At its core, “Asteroid City” is not a movie. It is a play. A play within a play within a movie.
It’s a visually arresting, intellectually stimulating experience that may leave some viewers teary-eyed and others thoroughly confused.
The setting is the eponymous Asteroid City: a podunk in the middle of the desert with a population of 87, consisting of a one-pump gas station, a luncheonette, a small motor-court hotel, a telephone booth and its namesake: a giant crater left by the Arid Plains Asteroids on September 27, 3007 BC.
The scene? Surreal.
The palette? A blend of cool blues juxtaposed with Wild West oranges, evoking a lunar landscape. Shades of faded technicolor appear painted onto the comic-like landscape with vibrant neatness.
Introduced through a black and white, Twilight-Zonesque TV broadcast by Bryan Cranston, the story unfolds as a play centered around a youth stargazer convention in the sweltering Nevada desert. However, the sudden appearance of an alien (portrayed by Jeff Goldblum) leads to the city’s quarantine by the US government.
War photographer Augie Steenbeck (played by Jones Hall, portrayed by Jason Schwartzmann) confronts the harsh realities of loneliness and adulthood in this period.
As Augie interacts with other characters, the dialogue is distinct — a metronomical deadpan devoid of emotion.
Or, at least, it sounds that way. To some, this eccentric, rapid-fire style is off-putting; if one listens closer, however, heartache simmers beneath the surface.
As another character, actor Midge Campbell (played by Mercedes Ford, portrayed by Scarlett Johansson) tells Augie:
“We’re just two catastrophically-wounded people who don’t express the depths of our pain because… we don’t want to.”
These monotonous but strangely profound and emotional pontifications are punctuated by theater-esque intertitles and reality switches, from the play “Asteroid City” to the city it’s based on to the real world outside of it.
Amidst all these oddities, the film becomes satirical and detached from reality. It’s a meta-film — by perhaps the only true auteur of this generation who subtly poses deeper questions about the human condition while defying genre, logic and convention.
Wes Anderson, a philosophy major turned filmmaker, never stepped foot in a film school. Yet he’s carved a niche within Hollywood with his own quirky, idiosyncratic style, embodied perfectly in his latest film.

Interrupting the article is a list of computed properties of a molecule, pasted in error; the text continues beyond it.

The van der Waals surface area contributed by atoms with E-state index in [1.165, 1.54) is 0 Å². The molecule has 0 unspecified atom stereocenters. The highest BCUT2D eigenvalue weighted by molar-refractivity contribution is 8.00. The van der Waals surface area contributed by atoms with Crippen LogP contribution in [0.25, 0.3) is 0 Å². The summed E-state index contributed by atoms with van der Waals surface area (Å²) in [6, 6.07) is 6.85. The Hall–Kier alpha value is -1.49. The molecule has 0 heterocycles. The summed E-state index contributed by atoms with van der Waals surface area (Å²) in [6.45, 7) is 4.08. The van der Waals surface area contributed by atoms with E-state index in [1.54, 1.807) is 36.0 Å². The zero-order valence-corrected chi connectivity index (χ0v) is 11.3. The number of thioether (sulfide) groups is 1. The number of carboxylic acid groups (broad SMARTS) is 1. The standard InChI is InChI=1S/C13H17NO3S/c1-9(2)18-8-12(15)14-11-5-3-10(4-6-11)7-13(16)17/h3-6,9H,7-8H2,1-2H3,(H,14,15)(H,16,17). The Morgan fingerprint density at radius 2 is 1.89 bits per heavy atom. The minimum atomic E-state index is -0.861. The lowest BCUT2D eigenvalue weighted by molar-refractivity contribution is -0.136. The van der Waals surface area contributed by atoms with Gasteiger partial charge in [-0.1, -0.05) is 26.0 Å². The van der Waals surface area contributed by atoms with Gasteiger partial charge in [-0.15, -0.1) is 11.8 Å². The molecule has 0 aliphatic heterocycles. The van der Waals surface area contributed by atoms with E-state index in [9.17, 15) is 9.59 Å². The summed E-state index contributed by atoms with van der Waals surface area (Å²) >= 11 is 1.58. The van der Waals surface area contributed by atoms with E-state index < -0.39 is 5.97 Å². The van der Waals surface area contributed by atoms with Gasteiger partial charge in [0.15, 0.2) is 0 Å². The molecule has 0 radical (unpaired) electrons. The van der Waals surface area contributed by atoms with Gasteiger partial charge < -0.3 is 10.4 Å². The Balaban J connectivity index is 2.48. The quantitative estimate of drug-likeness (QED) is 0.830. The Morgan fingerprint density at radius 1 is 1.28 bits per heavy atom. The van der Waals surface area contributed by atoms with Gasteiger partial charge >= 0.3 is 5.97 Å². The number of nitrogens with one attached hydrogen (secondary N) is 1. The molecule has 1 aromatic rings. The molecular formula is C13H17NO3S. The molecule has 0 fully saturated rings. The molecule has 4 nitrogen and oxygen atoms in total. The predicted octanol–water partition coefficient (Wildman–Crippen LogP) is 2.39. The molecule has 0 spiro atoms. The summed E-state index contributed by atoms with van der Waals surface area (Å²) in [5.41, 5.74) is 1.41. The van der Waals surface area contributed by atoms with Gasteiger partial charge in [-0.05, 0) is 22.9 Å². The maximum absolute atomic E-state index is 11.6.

His ensemble cast for “Asteroid City” reads like a who’s who of four decades of Hollywood: Jason Schwartzman, Scarlett Johansson, Tom Hanks, Tilda Swinton, Bryan Cranston, Edward Norton, Adrien Brody, Hope Davis, Steve Park, Maya Hawke, Steve Carell, Matt Dillon, Willem Dafoe, Margot Robbie and Tony Revolori.
This cast, much like a theater company that stays together for months of performances, is bonded by Anderson’s gravitational pull, film after film. Jason Schwartzman, who plays the film’s main character, has appeared in eight Anderson films before this one.
They again and again delight in the cerebral absurdity of his scenarios and settings as they take the stage of “Asteroid City.”
This sort of film-making is familiar to adherents of Anderson’s past work: “Moonrise Kingdom,” “The Darjeeling Limited” and “The Grand Budapest Hotel” all evoke similar aesthetics.
Anderson’s trademarks are present throughout the film: perfectly symmetrical set designs, immaculately linear shots, and at times, seemingly 2D backgrounds reminiscent of a theater set. He approaches movie-making with creative yet mathematical precision.
Through miniaturized trains and storybook moons, Anderson manages to reconstruct reality within his own paradigm of color, texture and geometry — tearing down the curtain separating reel from real in the process.
It’s this signature feel that has drawn so many to Anderson’s work; yet he simultaneously alienates those who find this style untenable.
Weird, wacky, irritating, odd — perhaps “Asteroid City” is all these things. But should not art clash against convention?
Asteroid City is not just a movie. It is also a statement about meaning, or lack thereof.
It asks us: what is the meaning of life? Why are we here? What are we doing? What are we looking for?
It does not give us any answers, tell us what to think or feel, preach, judge, impose, dictate, claim or assert.